Former and quarterback Eddie LeBaron, Jr. passed away yesterday at the age of 85.
LeBaron, who stood just 5'7", was often referred to as the "Littlest General." The citation, however, was as much in praise of his leadership skills and military record as it was about his stature. LeBaron, a college football sensation at the University of Pacific, accepted a commission in the U.S. Marine Corps in August of 1950, and spent nine months in Korea, seven of which were on the front line, where he was twice wounded.
In a hard-fought battle at Korea's Heartbreak Ridge, LeBaron, left cover under heavy fire to contact the forward observation post of a mortar platoon, in sight of the enemy. After an assaulting rifle platoon in his area lost its commander, he took charge and resumed the attack. For his heroic efforts, he was awarded the Bronze Star and Purple Heart.
LeBaron, who was selected in the 10th round of the 1950 NFL Draft by the , returned from service to play in the NFL. He was named the NFL's Rookie of the Year in 1952 and led the league in passing in 1958. During his time in Washington, he played for Hall of Fame owner George Preston Marshall, with Hall of Famers Sammy Baugh and Bill Dudley, was coached by Earl "Curly" Lambeau.
LeBaron spent seven seasons with the Redskins before heading to Dallas to become the franchise’s first starting quarterback. He retired after four seasons with the Cowboys (1960-63). In Dallas, he played with Hall of Famer Bob Lilly and was under the leadership of Tom Landry and Tex Schramm.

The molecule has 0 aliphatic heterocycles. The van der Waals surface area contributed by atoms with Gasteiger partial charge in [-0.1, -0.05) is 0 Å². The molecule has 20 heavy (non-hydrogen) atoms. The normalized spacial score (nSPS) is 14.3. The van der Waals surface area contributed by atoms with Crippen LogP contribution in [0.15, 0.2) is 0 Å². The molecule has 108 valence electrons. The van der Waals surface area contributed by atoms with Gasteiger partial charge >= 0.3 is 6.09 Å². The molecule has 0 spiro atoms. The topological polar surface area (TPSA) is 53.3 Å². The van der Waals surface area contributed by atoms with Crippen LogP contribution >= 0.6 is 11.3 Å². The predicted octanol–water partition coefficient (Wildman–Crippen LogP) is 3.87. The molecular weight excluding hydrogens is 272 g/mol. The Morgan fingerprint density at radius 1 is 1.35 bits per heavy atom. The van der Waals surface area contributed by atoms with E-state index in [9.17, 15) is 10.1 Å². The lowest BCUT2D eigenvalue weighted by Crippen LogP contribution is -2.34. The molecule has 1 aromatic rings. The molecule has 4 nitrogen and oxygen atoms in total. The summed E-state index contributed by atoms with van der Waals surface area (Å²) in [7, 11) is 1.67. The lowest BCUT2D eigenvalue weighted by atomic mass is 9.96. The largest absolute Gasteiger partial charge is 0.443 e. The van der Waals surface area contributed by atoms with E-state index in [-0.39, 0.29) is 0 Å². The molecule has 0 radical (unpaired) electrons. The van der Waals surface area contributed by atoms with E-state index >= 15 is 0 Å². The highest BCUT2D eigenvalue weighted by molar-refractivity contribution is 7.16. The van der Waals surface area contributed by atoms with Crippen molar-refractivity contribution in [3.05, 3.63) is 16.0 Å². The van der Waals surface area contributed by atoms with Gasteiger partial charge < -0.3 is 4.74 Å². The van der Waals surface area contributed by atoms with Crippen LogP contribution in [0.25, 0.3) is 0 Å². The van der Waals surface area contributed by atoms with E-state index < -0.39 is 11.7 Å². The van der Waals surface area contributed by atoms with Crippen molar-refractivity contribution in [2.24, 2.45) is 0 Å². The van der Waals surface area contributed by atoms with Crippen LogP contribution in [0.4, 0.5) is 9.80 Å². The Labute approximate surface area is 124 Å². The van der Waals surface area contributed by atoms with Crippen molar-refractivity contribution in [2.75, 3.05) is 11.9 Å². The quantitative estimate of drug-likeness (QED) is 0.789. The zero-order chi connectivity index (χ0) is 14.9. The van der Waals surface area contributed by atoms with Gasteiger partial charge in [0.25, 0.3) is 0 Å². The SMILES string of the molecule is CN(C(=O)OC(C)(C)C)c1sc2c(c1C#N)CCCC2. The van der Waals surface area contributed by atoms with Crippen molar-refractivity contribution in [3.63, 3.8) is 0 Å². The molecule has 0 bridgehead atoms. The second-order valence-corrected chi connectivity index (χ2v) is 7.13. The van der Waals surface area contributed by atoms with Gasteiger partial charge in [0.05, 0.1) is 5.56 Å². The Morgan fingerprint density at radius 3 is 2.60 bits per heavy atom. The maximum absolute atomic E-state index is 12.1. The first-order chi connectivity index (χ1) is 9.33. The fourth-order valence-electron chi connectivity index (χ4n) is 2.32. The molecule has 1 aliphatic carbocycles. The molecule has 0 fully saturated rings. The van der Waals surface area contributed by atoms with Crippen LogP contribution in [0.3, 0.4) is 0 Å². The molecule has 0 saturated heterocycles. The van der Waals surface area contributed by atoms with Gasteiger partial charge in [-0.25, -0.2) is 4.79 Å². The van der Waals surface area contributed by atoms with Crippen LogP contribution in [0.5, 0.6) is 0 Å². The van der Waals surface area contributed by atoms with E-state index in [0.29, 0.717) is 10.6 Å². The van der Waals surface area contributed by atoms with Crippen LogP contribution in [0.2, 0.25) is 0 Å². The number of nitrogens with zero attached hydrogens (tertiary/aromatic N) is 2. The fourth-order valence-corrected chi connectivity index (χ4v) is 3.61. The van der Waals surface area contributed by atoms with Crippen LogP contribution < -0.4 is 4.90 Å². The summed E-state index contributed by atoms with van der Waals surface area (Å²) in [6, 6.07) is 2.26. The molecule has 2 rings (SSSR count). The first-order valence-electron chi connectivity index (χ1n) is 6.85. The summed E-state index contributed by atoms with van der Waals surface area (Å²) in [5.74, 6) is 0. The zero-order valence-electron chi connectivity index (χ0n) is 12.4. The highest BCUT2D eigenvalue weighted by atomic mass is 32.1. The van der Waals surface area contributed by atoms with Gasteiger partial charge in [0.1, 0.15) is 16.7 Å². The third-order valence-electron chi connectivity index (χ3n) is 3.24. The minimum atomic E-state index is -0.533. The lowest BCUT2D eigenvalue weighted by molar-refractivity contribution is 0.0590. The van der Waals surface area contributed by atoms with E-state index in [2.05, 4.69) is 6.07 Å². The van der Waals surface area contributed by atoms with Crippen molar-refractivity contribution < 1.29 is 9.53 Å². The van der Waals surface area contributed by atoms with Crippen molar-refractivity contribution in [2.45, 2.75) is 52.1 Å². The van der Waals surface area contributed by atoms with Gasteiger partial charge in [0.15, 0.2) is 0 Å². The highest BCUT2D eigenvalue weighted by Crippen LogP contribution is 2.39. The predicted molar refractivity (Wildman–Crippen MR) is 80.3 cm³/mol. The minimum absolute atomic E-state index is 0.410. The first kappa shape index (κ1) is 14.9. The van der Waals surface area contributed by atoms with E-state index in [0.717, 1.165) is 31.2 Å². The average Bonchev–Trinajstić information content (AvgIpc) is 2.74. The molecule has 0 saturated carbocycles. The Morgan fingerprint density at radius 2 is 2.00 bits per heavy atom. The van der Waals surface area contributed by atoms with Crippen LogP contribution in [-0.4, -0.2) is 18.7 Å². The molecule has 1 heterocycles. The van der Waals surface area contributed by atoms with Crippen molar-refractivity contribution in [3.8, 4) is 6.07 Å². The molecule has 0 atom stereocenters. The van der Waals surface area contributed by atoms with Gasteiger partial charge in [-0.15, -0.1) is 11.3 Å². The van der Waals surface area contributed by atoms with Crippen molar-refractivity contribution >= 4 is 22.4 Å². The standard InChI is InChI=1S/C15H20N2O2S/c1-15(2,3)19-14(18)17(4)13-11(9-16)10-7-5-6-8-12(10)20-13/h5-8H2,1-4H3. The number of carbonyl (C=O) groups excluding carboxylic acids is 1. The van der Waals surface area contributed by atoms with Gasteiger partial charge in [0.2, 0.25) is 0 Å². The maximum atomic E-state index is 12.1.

The “Littlest General” was a four-time Pro Bowl selection during his 11-year career and completed 898 passes for 13,399 yards and 104 touchdowns while adding 650 yards and nine touchdowns on the ground.
Later in his career he served as the general manager of the Atlanta Falcons (1977-1982) and the team's executive vice president/chief operating officer (1982-1985).
LeBaron was honored by the Pro Football Hall of Fame in 2002 when he was the featured speaker in the Hall of Fame’s “A Salute to Veterans” program. LeBaron talked of his military service and how the values and skills he learned while serving our country helped him succeed on the football field and his professional life afterwards.
The Hall of Fame preserves many artifacts from LeBaron’s career including his rookie contract from 1952 and a uniform worn by the quarterback while with the Cowboys.
Here is how the NFL community has responded to his passing:
Football and America>>>
Hall of Fame Welcomes Patriot Project Members>>>
Medal of Honor Recipients Share Their Reaction to HOF Tour>>>
Back to news